Click here to read highlights from the story
- Walmart has removed Milwaukee Tool work gloves allegedly made with forced prison labor from the retailer’s third-party platform, blocked future sales and said it does not sell the implicated gloves in its stores or on its website.
- The Congressional-Executive Commission on China is investigating Milwaukee Tool’s supply chain practices. Speaking last Tuesday at a commission hearing, U.S. Rep. Chris Smith, a New Jersey Republican, called the findings from the Wisconsin Watch report “very, very damaging.”
Walmart, the largest retailer in the United States, is no longer selling Milwaukee Tool-branded gloves on its online marketplace — responding to allegations that a subcontractor for the Brookfield, Wisconsin-based tool company relied on forced Chinese prison labor to manufacture certain models of gloves.
“We looked into the allegations regarding the gloves in question, and we made a decision to de-list those from the marketplace,” Kathleen McLaughlin, Walmart’s chief sustainability officer, told shareholders during a virtual meeting on May 31, according to a transcript reviewed by Wisconsin Watch.
In a follow up letter to a shareholder, a Walmart official confirmed that the company removed the gloves from its third-party platform, blocked future sales and does not sell the branded gloves in its stores or on its website.
“Walmart does not tolerate involuntary prison labor in its supply chain, even when allowed by local law,” Blair Cromwell, a Walmart spokesperson, told Wisconsin Watch in an email. “Our Standards for Suppliers prohibit it. We find such allegations very concerning and take action to address them.”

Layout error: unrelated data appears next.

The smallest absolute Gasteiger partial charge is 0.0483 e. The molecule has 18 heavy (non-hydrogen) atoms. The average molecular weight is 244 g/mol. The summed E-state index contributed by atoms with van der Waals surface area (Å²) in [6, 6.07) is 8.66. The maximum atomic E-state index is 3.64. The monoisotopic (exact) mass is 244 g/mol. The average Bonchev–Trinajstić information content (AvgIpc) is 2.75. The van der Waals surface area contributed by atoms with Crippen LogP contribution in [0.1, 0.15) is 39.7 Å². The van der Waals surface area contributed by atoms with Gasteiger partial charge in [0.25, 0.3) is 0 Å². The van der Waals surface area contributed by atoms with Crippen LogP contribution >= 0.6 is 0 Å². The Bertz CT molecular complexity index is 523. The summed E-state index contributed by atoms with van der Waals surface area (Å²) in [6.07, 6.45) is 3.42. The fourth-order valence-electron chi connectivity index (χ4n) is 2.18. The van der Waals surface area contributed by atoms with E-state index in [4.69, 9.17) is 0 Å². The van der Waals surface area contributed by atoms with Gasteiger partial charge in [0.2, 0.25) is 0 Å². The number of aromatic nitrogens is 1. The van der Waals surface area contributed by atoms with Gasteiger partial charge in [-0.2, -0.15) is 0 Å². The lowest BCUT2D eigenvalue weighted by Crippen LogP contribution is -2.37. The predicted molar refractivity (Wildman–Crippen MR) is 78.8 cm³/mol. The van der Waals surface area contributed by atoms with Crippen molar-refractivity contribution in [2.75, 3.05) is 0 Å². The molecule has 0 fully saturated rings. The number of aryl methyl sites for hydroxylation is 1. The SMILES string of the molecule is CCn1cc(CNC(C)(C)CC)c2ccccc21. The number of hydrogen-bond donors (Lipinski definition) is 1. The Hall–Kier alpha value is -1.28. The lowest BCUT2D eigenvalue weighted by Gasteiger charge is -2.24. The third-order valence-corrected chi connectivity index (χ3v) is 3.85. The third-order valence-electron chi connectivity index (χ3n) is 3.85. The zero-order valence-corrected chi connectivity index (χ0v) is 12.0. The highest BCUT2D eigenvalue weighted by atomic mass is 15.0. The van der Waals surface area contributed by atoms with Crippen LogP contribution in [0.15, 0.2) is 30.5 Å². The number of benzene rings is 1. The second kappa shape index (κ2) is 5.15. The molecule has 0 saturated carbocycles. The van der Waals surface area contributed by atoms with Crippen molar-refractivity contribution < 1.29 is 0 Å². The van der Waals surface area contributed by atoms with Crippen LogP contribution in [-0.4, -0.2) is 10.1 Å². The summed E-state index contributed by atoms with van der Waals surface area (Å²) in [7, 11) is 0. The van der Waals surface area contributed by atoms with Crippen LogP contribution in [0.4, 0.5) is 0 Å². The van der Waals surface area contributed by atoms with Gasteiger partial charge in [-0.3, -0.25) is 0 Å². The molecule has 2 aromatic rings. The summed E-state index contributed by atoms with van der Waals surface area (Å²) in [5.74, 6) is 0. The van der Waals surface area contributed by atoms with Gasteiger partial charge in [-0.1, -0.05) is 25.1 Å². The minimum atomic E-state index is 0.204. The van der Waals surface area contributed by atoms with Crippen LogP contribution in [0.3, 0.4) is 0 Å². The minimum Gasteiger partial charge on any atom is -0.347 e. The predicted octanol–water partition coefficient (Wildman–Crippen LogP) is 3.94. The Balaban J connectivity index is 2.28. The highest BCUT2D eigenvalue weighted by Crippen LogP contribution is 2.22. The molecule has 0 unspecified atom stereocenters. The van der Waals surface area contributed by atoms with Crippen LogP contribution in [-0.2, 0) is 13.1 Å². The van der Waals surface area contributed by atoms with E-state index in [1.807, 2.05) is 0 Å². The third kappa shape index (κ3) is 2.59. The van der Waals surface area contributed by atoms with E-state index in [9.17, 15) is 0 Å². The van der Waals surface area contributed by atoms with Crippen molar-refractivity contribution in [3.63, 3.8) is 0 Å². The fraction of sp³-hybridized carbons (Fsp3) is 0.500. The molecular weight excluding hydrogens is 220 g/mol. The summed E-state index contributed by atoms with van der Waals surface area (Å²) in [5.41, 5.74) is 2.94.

The confirmation to shareholders came months after Chinese exile Shi Minglei, who now lives in Minnesota’s Twin Cities, launched a public campaign to pressure Milwaukee Tool to stop sourcing gloves allegedly made under grueling conditions at Chishan Prison in China’s central Hunan Province — and to urge giant retailers such as Walmart, Amazon, and The Home Depot to stop selling the gloves or helping third parties do so.
Shi alleges her husband, imprisoned human rights activist Cheng Yuan, has been forced to use a sewing machine to produce goods at the prison for up to 12 hours a day. Shi said she could not verify he was making Milwaukee Tool products but said she heard from former prisoners of Milwaukee Tool’s production at the prison.
Walmart confirmed its removal of the gloves weeks after Wisconsin Watch investigation found additional evidence that Chishan prisoners were paid pennies to make work gloves bearing the iconic brand of Milwaukee Tool, a company with a nearly 100-year history in Wisconsin.
A supplier for Milwaukee Tool subcontracted work to the prison, two former prisoners told Wisconsin Watch. A self-identified salesperson of the supplier, Shanghai Select Safety Products, said it manufactured the majority of Milwaukee Tool’s work gloves. And regulatory filings show Shanghai Select was contracted to manufacture “Performance Gloves” for a subsidiary of Milwaukee Tool’s parent company.